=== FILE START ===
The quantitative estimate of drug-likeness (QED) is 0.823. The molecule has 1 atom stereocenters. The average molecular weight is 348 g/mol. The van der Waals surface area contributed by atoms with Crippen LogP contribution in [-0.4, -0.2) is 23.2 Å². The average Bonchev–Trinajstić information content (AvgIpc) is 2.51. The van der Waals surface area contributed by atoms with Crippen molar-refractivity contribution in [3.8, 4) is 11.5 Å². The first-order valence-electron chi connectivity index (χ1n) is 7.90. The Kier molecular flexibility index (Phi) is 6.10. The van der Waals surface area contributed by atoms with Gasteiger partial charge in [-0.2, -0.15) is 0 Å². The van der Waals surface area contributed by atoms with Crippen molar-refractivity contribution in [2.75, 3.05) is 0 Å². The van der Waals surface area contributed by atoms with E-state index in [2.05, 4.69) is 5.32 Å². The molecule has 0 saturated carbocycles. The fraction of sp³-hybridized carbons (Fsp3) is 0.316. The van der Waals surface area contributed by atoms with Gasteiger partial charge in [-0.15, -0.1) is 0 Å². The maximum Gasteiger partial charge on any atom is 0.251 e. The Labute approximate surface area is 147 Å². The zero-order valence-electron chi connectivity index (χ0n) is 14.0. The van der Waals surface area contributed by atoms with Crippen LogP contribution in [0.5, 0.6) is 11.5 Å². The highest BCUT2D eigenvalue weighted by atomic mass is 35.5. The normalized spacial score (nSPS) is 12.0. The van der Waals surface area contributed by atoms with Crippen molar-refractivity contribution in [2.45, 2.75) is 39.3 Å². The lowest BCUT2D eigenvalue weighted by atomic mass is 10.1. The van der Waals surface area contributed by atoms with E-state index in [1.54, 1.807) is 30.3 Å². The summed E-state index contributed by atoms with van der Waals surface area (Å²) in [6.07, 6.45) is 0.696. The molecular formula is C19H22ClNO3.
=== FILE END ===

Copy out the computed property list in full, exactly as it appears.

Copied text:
The quantitative estimate of drug-likeness (QED) is 0.823. The molecule has 1 atom stereocenters. The average molecular weight is 348 g/mol. The van der Waals surface area contributed by atoms with Crippen LogP contribution in [-0.4, -0.2) is 23.2 Å². The average Bonchev–Trinajstić information content (AvgIpc) is 2.51. The van der Waals surface area contributed by atoms with Crippen molar-refractivity contribution in [3.8, 4) is 11.5 Å². The first-order valence-electron chi connectivity index (χ1n) is 7.90. The Kier molecular flexibility index (Phi) is 6.10. The van der Waals surface area contributed by atoms with Gasteiger partial charge in [-0.2, -0.15) is 0 Å². The van der Waals surface area contributed by atoms with Crippen molar-refractivity contribution in [2.75, 3.05) is 0 Å². The van der Waals surface area contributed by atoms with E-state index in [2.05, 4.69) is 5.32 Å². The molecule has 0 saturated carbocycles. The fraction of sp³-hybridized carbons (Fsp3) is 0.316. The van der Waals surface area contributed by atoms with Gasteiger partial charge in [-0.15, -0.1) is 0 Å². The maximum Gasteiger partial charge on any atom is 0.251 e. The Labute approximate surface area is 147 Å². The zero-order valence-electron chi connectivity index (χ0n) is 14.0. The van der Waals surface area contributed by atoms with Crippen LogP contribution in [0.5, 0.6) is 11.5 Å². The highest BCUT2D eigenvalue weighted by atomic mass is 35.5. The normalized spacial score (nSPS) is 12.0. The van der Waals surface area contributed by atoms with Crippen molar-refractivity contribution in [2.45, 2.75) is 39.3 Å². The lowest BCUT2D eigenvalue weighted by atomic mass is 10.1. The van der Waals surface area contributed by atoms with E-state index in [1.54, 1.807) is 30.3 Å². The summed E-state index contributed by atoms with van der Waals surface area (Å²) in [6.07, 6.45) is 0.696. The molecular formula is C19H22ClNO3.